If you are one of the three people following my blog you will realise by now that I am a bit of a thinker and a lot of a tinkerer. I want to know how my bike is working and I like it to work as efficiently as possible. I will happily be the first person to try some new technology or part.
I was a relatively early (non-sponsored) adopter of carbon rims, including in the bike park on my V-10.5 (I remember quite a few people telling me that my wheels would not last!) and truly believe that, despite my environmental concerns, that carbon rims are a positive game changer. I have, despite rationalising that a DT350 hub is more than good enough for my riding, become more and more drawn to the DT240S as they are lighter and more refined. I have accepted that I really like products that represent the epitome of the technology they represent and dropping rotating mass is the best way to really pep up the feel of one’s bike.
There is quite a lot going on in the modern wheel set; width of the rim (lateral stiffness), inner width of the rim (tyre foot print), depth of the rim (vertical stiffness), asymmetrical spoke holes (more favourable spoke angles for a stronger, less stressed wheel build), type of spoke (lateral, vertical stiffness and fatigue life), type of nipple (light or tune ‘proof’), and of course the hubs, which have a wide range of variables themselves; width and axle dimensions, hub weight, engagement points, noise, drag, longevity and serviceability.
I have been watching this segment of technology for a long time. I first heard about a sprag clutch in 2000 but they were heavy and dealer support was limited or non-existent. There certainly wasn’t an option of test riding one where I was living at the time.
Fast forward to 2016 and the NOBL TR33 wheel set. I made contact with Dustin Adams, NOBL’s Operations Manager, a few weeks ago and finally managed to connect in person and as a bonus he had his wheel set available for a test ride (a crash meant he was too sore to ride so he took the opportunity to send his suspension away for a service, no bike meant his wheels were free for a demo ride).
They are the new TR33 rim on the new NOBL hub set. The rim is 33mm outer width and 27mm inner width with a 23mm depth. Average rim weight is claimed to be 385 grams +/- 15 grams. The rim is designed with asymmetric spoke holes which are drilled at an angle for a better rim to spoke angle and use standard ‘external’ spoke nipples where one can true the wheel, with a standard spoke key, without having to remove the tyre and tubeless rim tape. There are several builds offered with a choice of spokes (DT Competition, Competition Race or Aerolite) and either aluminium Squorx or brass pro-lock nipples. There is also a choice of Hope Evo Pro 4 or Industry Nine Torch hub sets.
One of the most attractive features, in my opinion, is the development of a NOBL hub, based on a refinement of Onyx Racings rear hub, which runs on a Sprag clutch. This is totally silent, serves up a 5% energy efficiency (according to a study by Duke University) and delivers INSTANT engagement. It is such an amazing experience that I had to stop about 100 metres into my first trail to check it really was noise free.
Almost frictionless glide when coasting and lots of instant bitey teeth when you put the pedal down!!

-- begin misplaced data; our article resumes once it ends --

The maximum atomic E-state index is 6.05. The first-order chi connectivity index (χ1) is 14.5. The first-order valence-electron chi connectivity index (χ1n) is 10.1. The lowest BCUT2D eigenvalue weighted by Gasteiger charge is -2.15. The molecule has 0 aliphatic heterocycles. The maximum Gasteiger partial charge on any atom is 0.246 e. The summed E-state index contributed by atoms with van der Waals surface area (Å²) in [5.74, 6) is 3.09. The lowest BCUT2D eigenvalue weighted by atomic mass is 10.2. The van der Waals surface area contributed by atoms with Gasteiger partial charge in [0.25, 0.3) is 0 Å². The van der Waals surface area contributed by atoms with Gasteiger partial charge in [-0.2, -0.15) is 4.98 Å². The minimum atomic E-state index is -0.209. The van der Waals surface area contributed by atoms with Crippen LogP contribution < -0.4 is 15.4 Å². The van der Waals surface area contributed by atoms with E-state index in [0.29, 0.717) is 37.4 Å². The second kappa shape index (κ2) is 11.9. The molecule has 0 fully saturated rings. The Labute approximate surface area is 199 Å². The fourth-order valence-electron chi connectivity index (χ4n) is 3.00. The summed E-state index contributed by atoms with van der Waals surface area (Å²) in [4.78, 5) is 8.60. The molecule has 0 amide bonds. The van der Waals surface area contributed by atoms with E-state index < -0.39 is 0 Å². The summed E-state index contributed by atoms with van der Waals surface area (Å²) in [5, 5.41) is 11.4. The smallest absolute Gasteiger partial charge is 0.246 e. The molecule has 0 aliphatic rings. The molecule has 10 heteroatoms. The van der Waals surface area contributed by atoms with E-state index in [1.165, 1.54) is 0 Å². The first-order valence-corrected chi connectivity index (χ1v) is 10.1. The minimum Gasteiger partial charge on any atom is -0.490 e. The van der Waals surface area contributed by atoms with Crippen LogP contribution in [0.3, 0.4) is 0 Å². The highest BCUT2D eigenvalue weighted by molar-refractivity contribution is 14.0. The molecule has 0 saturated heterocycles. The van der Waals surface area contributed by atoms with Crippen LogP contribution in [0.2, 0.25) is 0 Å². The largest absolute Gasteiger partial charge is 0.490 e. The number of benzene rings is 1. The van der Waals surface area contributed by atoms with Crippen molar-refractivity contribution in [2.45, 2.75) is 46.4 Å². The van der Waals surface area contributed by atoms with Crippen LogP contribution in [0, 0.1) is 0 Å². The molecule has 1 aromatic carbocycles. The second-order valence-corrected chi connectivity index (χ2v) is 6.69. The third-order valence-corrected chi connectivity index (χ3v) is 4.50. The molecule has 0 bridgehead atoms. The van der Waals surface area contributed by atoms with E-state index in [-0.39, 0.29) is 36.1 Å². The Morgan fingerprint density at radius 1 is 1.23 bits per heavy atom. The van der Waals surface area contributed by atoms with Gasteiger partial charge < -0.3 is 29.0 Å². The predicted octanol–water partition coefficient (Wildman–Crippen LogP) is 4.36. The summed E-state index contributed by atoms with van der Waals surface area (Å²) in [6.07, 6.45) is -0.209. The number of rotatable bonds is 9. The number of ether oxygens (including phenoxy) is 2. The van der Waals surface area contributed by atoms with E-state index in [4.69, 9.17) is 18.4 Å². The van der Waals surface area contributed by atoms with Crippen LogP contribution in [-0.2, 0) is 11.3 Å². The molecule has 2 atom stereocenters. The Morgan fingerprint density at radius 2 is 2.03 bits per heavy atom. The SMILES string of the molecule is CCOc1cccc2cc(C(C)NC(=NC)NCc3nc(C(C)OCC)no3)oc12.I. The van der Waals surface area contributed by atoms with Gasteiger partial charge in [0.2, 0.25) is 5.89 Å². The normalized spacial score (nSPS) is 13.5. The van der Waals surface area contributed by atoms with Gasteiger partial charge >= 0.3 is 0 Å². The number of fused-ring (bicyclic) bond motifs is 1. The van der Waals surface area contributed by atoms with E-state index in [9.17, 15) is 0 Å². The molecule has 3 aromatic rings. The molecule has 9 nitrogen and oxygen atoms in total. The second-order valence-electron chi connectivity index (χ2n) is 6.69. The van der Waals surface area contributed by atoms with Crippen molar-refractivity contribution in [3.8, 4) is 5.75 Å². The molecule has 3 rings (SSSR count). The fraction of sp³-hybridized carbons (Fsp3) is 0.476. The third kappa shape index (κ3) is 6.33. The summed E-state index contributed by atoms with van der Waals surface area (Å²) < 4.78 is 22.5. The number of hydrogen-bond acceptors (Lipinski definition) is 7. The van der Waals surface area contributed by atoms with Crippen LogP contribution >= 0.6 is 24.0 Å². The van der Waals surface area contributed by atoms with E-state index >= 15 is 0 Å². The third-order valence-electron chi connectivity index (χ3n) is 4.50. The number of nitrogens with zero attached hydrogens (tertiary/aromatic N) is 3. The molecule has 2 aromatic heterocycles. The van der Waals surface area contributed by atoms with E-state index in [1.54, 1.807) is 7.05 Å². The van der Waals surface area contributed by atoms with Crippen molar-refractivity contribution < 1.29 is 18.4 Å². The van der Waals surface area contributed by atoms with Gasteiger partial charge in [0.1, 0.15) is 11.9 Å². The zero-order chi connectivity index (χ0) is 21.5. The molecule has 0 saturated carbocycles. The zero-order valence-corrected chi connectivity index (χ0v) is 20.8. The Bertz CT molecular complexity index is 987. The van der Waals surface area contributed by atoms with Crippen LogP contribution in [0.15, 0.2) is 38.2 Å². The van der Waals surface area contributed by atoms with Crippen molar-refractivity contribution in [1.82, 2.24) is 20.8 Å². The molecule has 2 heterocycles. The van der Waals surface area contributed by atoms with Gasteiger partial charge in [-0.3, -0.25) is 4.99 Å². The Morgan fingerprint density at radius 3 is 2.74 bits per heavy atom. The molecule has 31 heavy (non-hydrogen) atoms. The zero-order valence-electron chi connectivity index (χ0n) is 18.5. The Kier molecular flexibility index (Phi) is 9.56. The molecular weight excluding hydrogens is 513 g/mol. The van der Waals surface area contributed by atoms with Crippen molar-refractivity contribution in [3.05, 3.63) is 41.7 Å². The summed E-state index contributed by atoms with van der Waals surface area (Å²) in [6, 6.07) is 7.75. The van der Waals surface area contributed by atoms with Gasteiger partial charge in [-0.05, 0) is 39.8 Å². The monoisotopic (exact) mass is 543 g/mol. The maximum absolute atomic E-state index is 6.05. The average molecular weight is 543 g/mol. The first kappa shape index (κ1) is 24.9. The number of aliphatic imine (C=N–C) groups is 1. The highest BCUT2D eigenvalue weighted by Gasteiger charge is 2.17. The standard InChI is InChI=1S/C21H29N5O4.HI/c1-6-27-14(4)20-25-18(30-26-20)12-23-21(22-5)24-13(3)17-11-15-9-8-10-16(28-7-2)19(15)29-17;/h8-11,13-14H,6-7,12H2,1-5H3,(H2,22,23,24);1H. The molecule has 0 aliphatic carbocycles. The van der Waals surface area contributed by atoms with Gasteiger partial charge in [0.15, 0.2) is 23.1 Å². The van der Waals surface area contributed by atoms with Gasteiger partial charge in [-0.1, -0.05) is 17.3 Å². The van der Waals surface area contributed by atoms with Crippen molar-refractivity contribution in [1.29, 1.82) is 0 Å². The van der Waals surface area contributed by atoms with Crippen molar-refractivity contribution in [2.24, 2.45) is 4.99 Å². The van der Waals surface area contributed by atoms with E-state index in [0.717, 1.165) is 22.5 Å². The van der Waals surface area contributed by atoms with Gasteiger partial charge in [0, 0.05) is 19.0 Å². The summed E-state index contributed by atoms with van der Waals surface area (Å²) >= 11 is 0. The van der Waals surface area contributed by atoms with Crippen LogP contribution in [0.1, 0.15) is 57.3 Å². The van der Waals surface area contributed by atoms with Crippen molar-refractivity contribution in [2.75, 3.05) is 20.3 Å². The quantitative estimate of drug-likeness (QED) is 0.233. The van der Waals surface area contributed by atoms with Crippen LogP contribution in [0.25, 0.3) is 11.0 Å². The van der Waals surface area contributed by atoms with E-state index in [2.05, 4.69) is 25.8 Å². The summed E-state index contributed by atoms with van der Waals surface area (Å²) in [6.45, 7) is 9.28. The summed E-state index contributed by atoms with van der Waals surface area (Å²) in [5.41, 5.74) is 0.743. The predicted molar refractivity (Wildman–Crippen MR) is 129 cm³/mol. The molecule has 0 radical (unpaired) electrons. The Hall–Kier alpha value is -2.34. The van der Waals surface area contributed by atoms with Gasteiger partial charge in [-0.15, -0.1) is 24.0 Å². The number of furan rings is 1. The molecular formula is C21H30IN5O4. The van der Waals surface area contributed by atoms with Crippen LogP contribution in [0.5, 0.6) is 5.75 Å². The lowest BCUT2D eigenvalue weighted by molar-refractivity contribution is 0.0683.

I am the first to admit that my test ride was on the more tame end of the spectrum for the Sea to Sky corridor (I am returning to proper riding post ACL surgery so working my way back up the challenge tree) but I tried a few different lines on “Lumberjack’s“, deliberately taking the roughest line, both up and down the trail to get a feel for the wheels and for the engagement of the rear hub. It is like many things in mountain biking, until one tries something else one doesn’t know that there is anything better out there! For example what kind of rider would consider a DT240S rear hub with a 36T star ratchet installed to be lacking? One that has ridden a NOBL rear hub is the answer.
By the time I finished the ride on “Rollercoaster” I was feeling very ‘at home’ on the wheels despite not really trusting the tyres fully (not my usual flavour of tyre). I have been riding a certain US made brands wheels for four years now and I would swap my 70/30 wheel set for a set of these without a second’s hesitation (well other than to consider the horrible US-Canadian exchange rate which means the second hand value of my wheel set has improved!).
Sure there is a slight weight difference; the requirement to use hardened stainless steel, and the way that the driver is part of the barrel that extends into the centre of the hub, means that a NOBL 12 x 142mm XD rear hub weighs 460 grams as opposed to a DT240S 12 x 142mm XD which weighs 230 grams.
The NOBL first generation version hub is lighter than the original Onyx Racing hub, benefiting from some additional machining to lean it down a little. There is also a second generation driver about to be released which uses some very clever metal material management to allow the hardened steel engagement area to be sleeved over a lighter alloy body with a hardened alloy XD or HG driver body. This is forecast to shave another 80 grams off the weight of the hub. The use of hybrid ceramic bearings also reduces weight slightly and certainly assists the silky smooth, silent operation. The bearings appear to be standard sizes so should be easily replaced, when the time comes, either from NOBL or RWC (Enduro bearing specialists for North America).
At the moment you can have the NOBL hub in two colours, Black or Polished, both versions look great in their own way. They will retail for C$1,795 with the NOBL 32h hub set, DT Comp Race spokes and Squorx alloy nipples.
Find out all you need to know about NOBL wheels here.